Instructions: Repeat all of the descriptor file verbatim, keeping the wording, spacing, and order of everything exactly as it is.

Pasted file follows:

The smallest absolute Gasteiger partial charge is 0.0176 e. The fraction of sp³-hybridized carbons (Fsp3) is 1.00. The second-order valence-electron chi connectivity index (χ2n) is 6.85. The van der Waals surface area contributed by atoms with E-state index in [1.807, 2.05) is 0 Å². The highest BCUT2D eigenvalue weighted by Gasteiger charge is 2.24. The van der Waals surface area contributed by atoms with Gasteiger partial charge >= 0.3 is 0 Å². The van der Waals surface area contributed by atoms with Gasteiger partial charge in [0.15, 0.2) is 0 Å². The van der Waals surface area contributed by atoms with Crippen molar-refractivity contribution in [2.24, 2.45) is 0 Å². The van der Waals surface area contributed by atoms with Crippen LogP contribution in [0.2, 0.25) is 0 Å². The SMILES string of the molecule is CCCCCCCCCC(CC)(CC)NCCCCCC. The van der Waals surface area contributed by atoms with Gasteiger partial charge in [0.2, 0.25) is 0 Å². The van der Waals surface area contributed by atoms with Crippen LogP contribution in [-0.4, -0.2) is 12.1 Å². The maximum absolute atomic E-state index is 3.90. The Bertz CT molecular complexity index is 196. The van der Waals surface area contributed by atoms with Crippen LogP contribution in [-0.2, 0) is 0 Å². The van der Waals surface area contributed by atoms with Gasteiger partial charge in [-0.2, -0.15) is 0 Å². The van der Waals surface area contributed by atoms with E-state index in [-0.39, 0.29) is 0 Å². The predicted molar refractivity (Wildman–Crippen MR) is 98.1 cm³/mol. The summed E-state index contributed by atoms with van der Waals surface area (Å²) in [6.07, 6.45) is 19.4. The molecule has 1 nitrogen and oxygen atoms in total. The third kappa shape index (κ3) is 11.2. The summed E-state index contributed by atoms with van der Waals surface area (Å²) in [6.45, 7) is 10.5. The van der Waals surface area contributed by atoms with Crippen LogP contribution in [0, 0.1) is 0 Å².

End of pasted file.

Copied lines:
The smallest absolute Gasteiger partial charge is 0.0176 e. The fraction of sp³-hybridized carbons (Fsp3) is 1.00. The second-order valence-electron chi connectivity index (χ2n) is 6.85. The van der Waals surface area contributed by atoms with E-state index in [1.807, 2.05) is 0 Å². The highest BCUT2D eigenvalue weighted by Gasteiger charge is 2.24. The van der Waals surface area contributed by atoms with Gasteiger partial charge >= 0.3 is 0 Å². The van der Waals surface area contributed by atoms with Gasteiger partial charge in [0.15, 0.2) is 0 Å². The van der Waals surface area contributed by atoms with Crippen molar-refractivity contribution in [2.24, 2.45) is 0 Å². The van der Waals surface area contributed by atoms with Crippen LogP contribution in [0.2, 0.25) is 0 Å². The SMILES string of the molecule is CCCCCCCCCC(CC)(CC)NCCCCCC. The van der Waals surface area contributed by atoms with Gasteiger partial charge in [0.2, 0.25) is 0 Å². The van der Waals surface area contributed by atoms with Crippen LogP contribution in [-0.4, -0.2) is 12.1 Å². The maximum absolute atomic E-state index is 3.90. The Bertz CT molecular complexity index is 196. The van der Waals surface area contributed by atoms with Crippen LogP contribution in [-0.2, 0) is 0 Å². The van der Waals surface area contributed by atoms with Gasteiger partial charge in [-0.2, -0.15) is 0 Å². The van der Waals surface area contributed by atoms with E-state index in [-0.39, 0.29) is 0 Å². The predicted molar refractivity (Wildman–Crippen MR) is 98.1 cm³/mol. The summed E-state index contributed by atoms with van der Waals surface area (Å²) in [6.07, 6.45) is 19.4. The molecule has 1 nitrogen and oxygen atoms in total. The third kappa shape index (κ3) is 11.2. The summed E-state index contributed by atoms with van der Waals surface area (Å²) in [6.45, 7) is 10.5. The van der Waals surface area contributed by atoms with Crippen LogP contribution in [0, 0.1) is 0 Å².